Compensation for Victims of Crime Program (CVCP)

What is the Compensation for Victims of Crime Program?

The Compensation for Victims of Crime program provides compensation to victims who suffer personal injury, hardships or expenses as a result of certain crimes. These crimes are outlined in the Victims’ Rights Regulation of The Victims’ Bill of Rights. The program is also available to specific relatives and dependants of victims of homicide in Manitoba.

If someone has been injured as a result of a crime, or someone is an immediate family member of a person killed due to a crime, that person may be entitled to compensation. People may also be compensated if they were injured while helping a police officer or while trying to prevent a crime.

To apply for compensation, the offender does not need to have been caught. However, a formal report must be made to the police.

Who can apply to this program?

You may be eligible for this program if:

  • you were injured or hurt in a crime
  • you personally witnessed a crime
  • someone in your family was a victim who died in a crime
  • the crime was reported to the police as soon as possible after it happened
  • you apply within one year of the crime

You are NOT eligible for compensation if:

  • the crime did not happen in Manitoba
  • the victim or witness has a serious criminal record
  • the victim’s death was caused by a motor vehicle incident

How do I apply for compensation?

To apply for compensation (money, services or support), you must fill out the correct application form. Separate application forms are available for victims, immediate family members and witnesses. You can get the forms from the Compensation for Victims of Crime office in Winnipeg, or the Victim Services office in your area. You can also download the required forms at the bottom of this webpage.

When can I apply for compensation?

You can apply after the crime has been reported to police. Once the crime has been reported, fill out an application form (see below) as soon as possible and return it to the Compensation for Victims of Crime office or the Victim Services office in your area.

It is important to file the form within one year after the crime.

What happens after I file a claim?

Most of the details needed to assess your claim are asked for on the application. The more details you give, the faster your claim can be assessed.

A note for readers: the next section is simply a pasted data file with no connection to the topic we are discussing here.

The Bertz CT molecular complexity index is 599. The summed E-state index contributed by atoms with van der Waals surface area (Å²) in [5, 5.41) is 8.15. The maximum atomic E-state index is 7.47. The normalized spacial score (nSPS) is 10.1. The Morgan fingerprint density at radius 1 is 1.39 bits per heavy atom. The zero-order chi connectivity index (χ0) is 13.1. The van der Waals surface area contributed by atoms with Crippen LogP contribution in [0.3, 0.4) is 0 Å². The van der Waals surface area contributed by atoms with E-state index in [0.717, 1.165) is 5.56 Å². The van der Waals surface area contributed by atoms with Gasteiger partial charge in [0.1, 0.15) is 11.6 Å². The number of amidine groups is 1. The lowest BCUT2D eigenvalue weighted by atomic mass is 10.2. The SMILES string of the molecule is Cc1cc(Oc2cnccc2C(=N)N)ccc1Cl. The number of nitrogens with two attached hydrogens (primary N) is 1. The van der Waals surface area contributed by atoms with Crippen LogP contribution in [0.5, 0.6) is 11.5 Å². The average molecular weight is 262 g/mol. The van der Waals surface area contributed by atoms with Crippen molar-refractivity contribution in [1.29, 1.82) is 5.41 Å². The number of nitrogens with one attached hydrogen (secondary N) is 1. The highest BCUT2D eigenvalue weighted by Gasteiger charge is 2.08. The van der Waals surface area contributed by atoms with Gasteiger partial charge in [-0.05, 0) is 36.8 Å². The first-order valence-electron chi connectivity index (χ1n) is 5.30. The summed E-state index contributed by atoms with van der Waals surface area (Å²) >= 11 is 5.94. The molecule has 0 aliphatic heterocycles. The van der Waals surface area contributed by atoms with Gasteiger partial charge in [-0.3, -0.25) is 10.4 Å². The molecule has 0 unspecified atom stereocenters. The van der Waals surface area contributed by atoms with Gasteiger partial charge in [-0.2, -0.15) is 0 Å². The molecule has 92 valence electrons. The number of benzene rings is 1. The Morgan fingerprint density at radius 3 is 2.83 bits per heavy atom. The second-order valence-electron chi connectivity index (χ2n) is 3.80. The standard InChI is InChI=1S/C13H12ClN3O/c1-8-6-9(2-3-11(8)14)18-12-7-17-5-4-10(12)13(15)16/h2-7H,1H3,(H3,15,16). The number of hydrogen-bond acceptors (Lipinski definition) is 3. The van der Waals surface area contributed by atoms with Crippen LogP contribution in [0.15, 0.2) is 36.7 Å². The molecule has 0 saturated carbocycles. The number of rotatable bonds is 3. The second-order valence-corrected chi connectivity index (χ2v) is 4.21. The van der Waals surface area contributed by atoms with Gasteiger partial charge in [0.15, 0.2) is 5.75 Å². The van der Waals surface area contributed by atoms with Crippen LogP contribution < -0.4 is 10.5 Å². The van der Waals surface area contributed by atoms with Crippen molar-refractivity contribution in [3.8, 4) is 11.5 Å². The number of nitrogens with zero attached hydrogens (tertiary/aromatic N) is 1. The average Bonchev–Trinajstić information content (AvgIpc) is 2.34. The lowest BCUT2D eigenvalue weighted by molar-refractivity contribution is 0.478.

Victim Services staff will get the necessary police, medical and income information relating to your claim. They will also check your criminal conviction history. A decision will then be made on your claim and a letter will be sent to you in the mail, telling you if you are eligible for compensation.

What is covered and how is it decided?

Compensation may cover reasonable expenses (not already covered by another source such as private health, disability or accident insurance, Canada Pension Plan, Employment Insurance and Employment and Income Assistance) resulting from a crime.

Supports for victims of crime.

Supports for family members of victims.

Supports for witnesses of crimes.

Before deciding how much to cover, the program staff will consider other money you may get from other sources because of the injury or death. This includes benefits from other federal or provincial government programs. It can also include any other public or private insurance plan, such as life, accident, sickness or disability insurance.

I want to visit a counsellor or healing provider within my cultural community. Will Compensation for Victims of Crime cover expenses for visiting these providers?

Yes. Learn more about the types of services and providers that can be covered.

Can the amount of my claim be reduced?

The amount of your claim may be reduced if:

  • you are entitled to benefits from another source for your physical or emotional injury
  • you, as the victim or witness, have been convicted of two or more crimes within the past five years

Can a claim be denied?

A claim may be denied if:

  • the crime was not reported to the police right after it happened
  • the victim’s actions directly or indirectly caused his or her own injury
  • the victim was involved in a crime when the injury happened
  • the victim did not help police or testify in court against the person who committed the crime (the alleged offender)
  • the victim or witness was convicted of a serious crime in the past 10 years

What if I disagree with the decision made on my claim?

If you disagree with the decision made on your claim, you have 60 days to ask that your claim be reviewed. To do this, you must send a letter to the Compensation for Victims of Crime Program (address below) or fill out a reconsideration form (available from the program office), asking to have your claim reviewed.

If you still disagree with the decision after your claim has been reviewed, you may then file an appeal. Information on how to appeal the decision will be sent to you with the letter summarizing the review decision.

The Compensation for Victims of Crime Program is managed by Manitoba Justice Victim Services. For more information on the program, contact the program office in Winnipeg, or your local Victim Services office.

Contact us:

In Winnipeg
Compensation for Victims of Crime Program
1430 - 405 Broadway Avenue
Winnipeg MB R3C 3L6

Phone: 204-945-0899 in Winnipeg
Toll free: 1-800-262-9344
Fax: 204-948-3071
Email : CVCP@gov.mb.ca
Web: Victim Services

Regional Victim Services offices
Find contact information for your local Victim Services office by clicking here, or call 1-866-4-VICTIM (484-2846) to be connected to the nearest office.

Application Forms

Application Form for Victims

Application Form for Witnesses

Application Form for Family Members